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Change the channel: the growth of digital concessions


As high street store sales decline, brands are turning to online concessions to get their product in front of consumers

Bricks-and-mortar concessions have long been an important channel for fashion retailers. They offer brands an opportunity to reach wider audiences, and can draw in shoppers who may not otherwise visit the host retailer. But, as department store chains struggle and online growth continues apace, brands are increasingly looking for new partnerships in the digital space – and retailers are expanding their third-party platforms to meet the demand. 

Businesses are quickly waking up to the appeal of digital concessions, which allow brands more control over their stock, prices and ranges than a wholesale arrangement, while the host retailer earns a commission and broadens its offer. Done well, this model can boost sales for both parties. 

High street stalwart Next offers more than 400 third-party brands online under its Next Label banner. When it published its half-year report in July 2018, just over half of its brand partners used a concession model – up 30% on the year before. 

Next says the benefits are clear: “Although we make lower net margins on the commission model, we encourage our brand partners to adopt it because we believe it will generate higher sales growth.”

Zalando partner program

Zalando has 270 brand partners

The rising appetite for online concession space is also evidenced by the success of German etailer Zalando’s Partner Programme, launched in December 2017. It sells almost 2,000 labels. Of these, 900 are offered by its 270 brand partners, which include Nike, Superdry and The North Face.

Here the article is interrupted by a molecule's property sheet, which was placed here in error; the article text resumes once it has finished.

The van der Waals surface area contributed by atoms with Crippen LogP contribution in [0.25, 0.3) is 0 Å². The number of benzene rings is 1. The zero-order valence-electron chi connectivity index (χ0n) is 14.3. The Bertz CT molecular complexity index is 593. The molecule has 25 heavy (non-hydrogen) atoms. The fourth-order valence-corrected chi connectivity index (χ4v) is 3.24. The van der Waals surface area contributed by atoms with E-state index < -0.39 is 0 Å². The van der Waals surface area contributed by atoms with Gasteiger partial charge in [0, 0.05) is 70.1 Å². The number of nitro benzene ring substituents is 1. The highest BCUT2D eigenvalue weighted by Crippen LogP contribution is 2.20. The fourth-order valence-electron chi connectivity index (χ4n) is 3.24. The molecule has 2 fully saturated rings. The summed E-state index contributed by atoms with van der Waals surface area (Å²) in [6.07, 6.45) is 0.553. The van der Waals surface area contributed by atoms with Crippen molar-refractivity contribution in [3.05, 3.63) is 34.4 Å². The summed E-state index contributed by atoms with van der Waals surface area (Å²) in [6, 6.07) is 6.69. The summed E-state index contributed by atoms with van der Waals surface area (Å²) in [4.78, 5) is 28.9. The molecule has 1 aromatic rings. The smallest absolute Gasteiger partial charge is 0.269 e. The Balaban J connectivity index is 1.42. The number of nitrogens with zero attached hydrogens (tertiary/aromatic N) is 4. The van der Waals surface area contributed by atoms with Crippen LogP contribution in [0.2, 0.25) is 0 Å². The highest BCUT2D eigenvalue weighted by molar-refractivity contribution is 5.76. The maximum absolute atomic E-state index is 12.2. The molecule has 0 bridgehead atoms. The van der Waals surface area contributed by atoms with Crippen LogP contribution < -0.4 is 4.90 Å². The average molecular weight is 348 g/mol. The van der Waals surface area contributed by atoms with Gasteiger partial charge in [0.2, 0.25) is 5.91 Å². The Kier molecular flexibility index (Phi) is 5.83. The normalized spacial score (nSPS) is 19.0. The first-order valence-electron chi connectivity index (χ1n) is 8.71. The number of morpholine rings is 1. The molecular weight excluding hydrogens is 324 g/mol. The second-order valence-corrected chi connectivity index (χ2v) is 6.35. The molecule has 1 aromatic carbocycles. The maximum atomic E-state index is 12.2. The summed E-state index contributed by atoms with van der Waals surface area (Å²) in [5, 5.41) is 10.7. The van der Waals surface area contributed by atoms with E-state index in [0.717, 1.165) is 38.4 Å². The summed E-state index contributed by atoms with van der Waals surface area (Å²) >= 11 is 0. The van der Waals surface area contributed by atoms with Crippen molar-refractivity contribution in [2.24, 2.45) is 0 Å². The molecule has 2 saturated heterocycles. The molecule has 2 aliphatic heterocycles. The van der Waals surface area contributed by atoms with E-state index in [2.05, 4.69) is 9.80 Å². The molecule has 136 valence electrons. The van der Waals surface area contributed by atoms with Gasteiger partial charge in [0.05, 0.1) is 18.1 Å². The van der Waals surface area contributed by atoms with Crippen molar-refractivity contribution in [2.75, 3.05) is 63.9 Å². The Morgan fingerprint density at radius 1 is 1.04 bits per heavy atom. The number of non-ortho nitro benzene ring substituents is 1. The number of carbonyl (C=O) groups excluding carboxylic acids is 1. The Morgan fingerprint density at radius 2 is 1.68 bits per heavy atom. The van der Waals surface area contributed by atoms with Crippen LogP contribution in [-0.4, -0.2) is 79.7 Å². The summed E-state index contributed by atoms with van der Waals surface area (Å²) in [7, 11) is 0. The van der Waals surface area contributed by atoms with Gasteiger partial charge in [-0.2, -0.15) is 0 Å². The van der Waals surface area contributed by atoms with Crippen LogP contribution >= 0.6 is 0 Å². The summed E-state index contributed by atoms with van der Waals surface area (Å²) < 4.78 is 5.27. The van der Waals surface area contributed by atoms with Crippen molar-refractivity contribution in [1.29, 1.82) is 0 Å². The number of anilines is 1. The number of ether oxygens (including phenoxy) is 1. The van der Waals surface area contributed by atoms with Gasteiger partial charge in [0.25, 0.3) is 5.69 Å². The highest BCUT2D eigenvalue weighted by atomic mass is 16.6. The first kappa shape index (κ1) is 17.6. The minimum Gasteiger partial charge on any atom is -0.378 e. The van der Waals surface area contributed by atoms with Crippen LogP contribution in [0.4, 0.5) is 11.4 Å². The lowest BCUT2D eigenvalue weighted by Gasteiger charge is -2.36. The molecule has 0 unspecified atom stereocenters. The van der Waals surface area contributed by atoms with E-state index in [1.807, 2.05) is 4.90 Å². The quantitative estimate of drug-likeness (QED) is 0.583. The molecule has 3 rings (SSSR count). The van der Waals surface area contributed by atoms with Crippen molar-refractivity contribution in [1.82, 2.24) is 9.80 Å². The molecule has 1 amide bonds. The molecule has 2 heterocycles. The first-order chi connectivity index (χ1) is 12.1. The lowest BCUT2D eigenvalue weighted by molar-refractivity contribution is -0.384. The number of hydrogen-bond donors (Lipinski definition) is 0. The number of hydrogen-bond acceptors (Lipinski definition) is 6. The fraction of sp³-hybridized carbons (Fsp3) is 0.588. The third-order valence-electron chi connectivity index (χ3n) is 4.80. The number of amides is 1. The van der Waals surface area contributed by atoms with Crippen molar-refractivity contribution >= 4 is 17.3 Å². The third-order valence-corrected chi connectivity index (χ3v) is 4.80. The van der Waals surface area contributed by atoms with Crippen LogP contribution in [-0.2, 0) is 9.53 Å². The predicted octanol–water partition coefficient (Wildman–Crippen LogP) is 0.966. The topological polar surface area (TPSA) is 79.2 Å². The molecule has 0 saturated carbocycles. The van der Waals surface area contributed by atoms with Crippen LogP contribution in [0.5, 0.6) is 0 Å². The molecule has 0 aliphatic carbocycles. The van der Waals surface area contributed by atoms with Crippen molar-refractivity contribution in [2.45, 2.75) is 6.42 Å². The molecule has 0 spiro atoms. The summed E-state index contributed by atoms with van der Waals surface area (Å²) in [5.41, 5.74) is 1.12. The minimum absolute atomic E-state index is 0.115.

Premium brand Hugo Boss is exploring the advantages of this model. In October, it ramped up its partnership with Zalando – which was already its biggest online wholesale stockist – and unveiled a new concession for the Boss brand. Hugo Boss now manages the presentation and distribution of Boss through the Zalando site.

It says this was “an important step forward in taking more control over the distribution of our brand in the online space, from pricing to presentation to fulfilment. Digital concessions are a win-win for both sides: we offer a unique product range and a product expertise, [while] etailers offer the digital infrastructure and expertise.

“We see strong growth potential in multi-brand portals – these platforms generate traffic that we cannot generate by ourselves. And we want our customers to be able to buy our brands wherever they look for them.”